Negative second and third order effects can usually be mitigated by acting from principles first, and only then letting the data drive you.

You’ve undoubtedly come across a website that looked like a Christmas tree with all of its popups, or you’ve dealt with an unethical business leader who forgot that success is derived from compound interesting and life is a series of iterated games.

In these cases, the allure of the first order effect (higher CTR, more money made by ripping someone off) overshadowed the long term loss. So in absence of measurability, define your principles (personal, team, company) and operate within that sphere. Your career is long, so don’t burn out seeking short term wins.

Okay, so not everything can be tracked (or tracked easily) – What’s the solution, particularly for data driven marketers and organizations?

My take: Track what we can with as much precision as possible, and leave a percentage of your business portfolio open for the “unmeasurable but probably important.”

Dave Gerhardt recently posted something on this topic that I really liked:

That’s an eminently mature way to look at a strategic marketing portfolio.

As an example, I don’t think many companies are accurately measuring “brand awareness,” but clearly branding and brand awareness as concepts are important. So just do things that help prospects learn about what you do and don’t try to tie it to some proxy metric like “social media impressions” – that’s a form of scientism, not to mention it’s game-able to the point where quantification may even backfire.

I like using an 80/20 rule in portfolio development, which I’ve borrowed from Mayur Gupta:

“Do your growth efforts and performance spend benefit from a strong brand (efficiency and/or effectiveness or organic growth)? Are you able to measure and correlate?

Think about the 80–20 rule when it comes to budget distribution — if you can spend 80% of your marketing dollars on everything that is measurable and can be optimized to get to the “OUTCOMEs”, you can spend 20% however you want. Because 100% of marketing will NEVER be measurable (there is no need).”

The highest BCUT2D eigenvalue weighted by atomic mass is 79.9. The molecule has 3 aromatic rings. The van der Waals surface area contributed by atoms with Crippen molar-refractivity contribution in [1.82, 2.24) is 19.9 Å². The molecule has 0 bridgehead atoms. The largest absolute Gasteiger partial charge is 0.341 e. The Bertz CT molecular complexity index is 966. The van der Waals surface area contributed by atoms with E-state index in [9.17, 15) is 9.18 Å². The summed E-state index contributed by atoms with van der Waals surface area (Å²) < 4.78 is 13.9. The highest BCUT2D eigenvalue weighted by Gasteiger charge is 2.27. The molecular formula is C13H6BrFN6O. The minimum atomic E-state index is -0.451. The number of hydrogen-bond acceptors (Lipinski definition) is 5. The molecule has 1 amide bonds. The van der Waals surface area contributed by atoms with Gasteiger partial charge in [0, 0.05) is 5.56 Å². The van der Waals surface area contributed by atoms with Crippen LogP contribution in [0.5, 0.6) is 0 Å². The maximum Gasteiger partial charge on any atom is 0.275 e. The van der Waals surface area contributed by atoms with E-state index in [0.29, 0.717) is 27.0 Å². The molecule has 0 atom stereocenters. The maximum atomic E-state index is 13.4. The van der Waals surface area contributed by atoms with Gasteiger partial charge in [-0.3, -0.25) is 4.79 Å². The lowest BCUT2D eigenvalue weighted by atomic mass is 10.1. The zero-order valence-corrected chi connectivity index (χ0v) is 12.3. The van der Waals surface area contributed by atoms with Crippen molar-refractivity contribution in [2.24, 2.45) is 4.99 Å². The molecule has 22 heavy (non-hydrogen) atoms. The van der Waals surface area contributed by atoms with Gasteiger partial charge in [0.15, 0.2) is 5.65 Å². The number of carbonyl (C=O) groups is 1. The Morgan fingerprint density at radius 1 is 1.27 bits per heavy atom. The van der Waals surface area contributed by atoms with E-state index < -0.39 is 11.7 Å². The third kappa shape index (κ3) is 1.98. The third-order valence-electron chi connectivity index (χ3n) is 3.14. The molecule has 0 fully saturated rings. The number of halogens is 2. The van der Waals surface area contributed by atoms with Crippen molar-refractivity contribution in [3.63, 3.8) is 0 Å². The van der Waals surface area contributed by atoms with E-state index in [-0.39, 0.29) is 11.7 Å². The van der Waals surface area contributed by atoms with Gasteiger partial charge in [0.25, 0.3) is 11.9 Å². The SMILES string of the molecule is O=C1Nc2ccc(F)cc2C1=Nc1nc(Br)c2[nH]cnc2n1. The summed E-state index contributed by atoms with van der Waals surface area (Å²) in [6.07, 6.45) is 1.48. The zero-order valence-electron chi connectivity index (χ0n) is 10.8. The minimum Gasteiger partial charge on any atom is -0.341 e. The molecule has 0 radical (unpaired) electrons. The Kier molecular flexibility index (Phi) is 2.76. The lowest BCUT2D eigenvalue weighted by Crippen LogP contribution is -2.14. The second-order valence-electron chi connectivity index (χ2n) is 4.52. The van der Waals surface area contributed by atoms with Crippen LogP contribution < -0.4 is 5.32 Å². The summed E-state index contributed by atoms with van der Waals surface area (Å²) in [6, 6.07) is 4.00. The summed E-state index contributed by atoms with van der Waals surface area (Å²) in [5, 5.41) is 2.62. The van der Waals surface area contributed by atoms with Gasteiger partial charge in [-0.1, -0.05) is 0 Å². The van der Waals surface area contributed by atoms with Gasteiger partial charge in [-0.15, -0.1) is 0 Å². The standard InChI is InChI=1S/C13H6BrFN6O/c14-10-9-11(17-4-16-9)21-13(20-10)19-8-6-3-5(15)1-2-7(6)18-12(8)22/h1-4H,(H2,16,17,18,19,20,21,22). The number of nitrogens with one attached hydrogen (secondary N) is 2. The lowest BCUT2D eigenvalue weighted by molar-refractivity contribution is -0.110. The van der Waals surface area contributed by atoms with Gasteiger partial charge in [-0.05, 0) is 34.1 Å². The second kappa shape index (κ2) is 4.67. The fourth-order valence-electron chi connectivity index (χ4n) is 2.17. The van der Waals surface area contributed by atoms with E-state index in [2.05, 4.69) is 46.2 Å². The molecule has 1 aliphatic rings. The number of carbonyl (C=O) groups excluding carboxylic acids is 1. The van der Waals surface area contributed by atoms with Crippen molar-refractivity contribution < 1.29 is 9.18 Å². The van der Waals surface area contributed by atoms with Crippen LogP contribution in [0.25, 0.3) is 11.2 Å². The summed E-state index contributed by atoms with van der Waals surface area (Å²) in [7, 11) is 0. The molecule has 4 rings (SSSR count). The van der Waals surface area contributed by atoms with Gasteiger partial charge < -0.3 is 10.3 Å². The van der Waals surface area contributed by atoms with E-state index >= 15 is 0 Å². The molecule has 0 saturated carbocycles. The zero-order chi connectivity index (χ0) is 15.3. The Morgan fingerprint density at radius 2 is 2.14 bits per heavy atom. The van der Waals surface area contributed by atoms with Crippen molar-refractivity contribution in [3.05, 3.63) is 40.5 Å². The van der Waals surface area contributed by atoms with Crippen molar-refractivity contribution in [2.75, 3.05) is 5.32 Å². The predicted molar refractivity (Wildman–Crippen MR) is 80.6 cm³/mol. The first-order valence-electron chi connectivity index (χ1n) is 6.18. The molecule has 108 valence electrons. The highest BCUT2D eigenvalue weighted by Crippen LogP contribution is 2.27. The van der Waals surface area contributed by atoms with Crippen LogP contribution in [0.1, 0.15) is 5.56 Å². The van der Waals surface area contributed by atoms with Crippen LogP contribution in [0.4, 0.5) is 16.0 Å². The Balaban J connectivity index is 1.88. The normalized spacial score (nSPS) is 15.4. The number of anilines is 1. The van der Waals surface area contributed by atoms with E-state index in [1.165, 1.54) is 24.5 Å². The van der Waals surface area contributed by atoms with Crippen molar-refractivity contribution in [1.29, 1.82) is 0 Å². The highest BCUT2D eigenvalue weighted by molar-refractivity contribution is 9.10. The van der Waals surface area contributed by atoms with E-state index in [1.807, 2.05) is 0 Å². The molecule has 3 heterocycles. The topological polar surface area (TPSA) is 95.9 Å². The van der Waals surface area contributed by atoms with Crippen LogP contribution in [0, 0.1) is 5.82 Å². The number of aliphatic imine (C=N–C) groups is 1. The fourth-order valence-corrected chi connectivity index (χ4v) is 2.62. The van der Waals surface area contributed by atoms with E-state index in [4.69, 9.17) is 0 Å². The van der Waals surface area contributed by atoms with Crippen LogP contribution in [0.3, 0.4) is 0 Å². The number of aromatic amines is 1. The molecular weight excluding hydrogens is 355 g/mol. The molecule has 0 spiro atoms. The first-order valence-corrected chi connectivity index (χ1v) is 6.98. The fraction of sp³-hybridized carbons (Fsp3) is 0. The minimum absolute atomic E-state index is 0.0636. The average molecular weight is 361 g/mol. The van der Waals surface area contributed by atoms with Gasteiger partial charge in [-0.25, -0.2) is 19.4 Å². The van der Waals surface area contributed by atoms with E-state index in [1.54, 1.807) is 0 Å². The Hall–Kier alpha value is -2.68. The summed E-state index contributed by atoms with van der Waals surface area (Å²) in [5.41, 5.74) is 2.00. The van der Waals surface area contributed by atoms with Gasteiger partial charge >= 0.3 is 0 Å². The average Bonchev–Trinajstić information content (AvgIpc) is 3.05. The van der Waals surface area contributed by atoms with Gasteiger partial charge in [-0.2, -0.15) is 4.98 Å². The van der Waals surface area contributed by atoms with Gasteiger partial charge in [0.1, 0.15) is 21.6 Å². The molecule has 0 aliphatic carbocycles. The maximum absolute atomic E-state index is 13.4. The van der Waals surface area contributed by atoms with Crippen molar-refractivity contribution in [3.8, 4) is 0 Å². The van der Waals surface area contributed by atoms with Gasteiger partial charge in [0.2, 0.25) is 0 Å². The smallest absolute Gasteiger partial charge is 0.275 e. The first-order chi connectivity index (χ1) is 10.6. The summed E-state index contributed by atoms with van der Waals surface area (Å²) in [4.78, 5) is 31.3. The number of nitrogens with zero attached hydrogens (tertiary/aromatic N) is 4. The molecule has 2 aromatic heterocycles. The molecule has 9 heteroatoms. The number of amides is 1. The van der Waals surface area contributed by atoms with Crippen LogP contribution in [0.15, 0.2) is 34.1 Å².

The ratio isn’t important, only to note that not everything can be forecasted, predicted, or chosen with perfect certainty. Alefiya Dhilla, VP of Marketing at A Cloud Guru, mentioned once to me she thinks in terms of certainty/risk portfolios as well, balancing it with around 70% in tried & true trackable actions, 10-20% in optimizing and improving current systems, and the remainder in unproven or untrackable (but possibly high reward) bets.

The point is humility, much like the serenity prayer, tracking accurately what you can and being okay with what you can’t.

Conclusion

Data is a tool used to reduce the uncertainty in decision making, hopefully allowing us to make better decisions more often. However, in many cases, more data does not equal better outcomes. Data collection comes with a cost, and even if everything is tracked correctly, we need to weigh our decisions by their efficiency and ROI.

Additionally, data often makes us more confident. As Nassim Taleb put it, “Conversely, when you think you know more than you do, you are fragile (to error).”

This is a big problem is what the data is telling us is poorly calibrated with what we want to know. Whether through measuring the wrong thing or measuring the right thing incorrectly, things aren’t always clean and perfect in the world of data.

All that said, I love data and spend most of my time analyzing it. The point is just to be critical (doubt by default, especially if the numbers look too good to be true), be humble (we’ll never know everything or have 100% certainty), and constantly be improving (the best analysts still have a lot of room to grow).

Alex Birkett
Alex Birkett is a Growth Marketer and Content Strategist based in Austin, Texas. He's a proud UW-Madison graduate and enjoys craft beer, lifting weights, and sailing.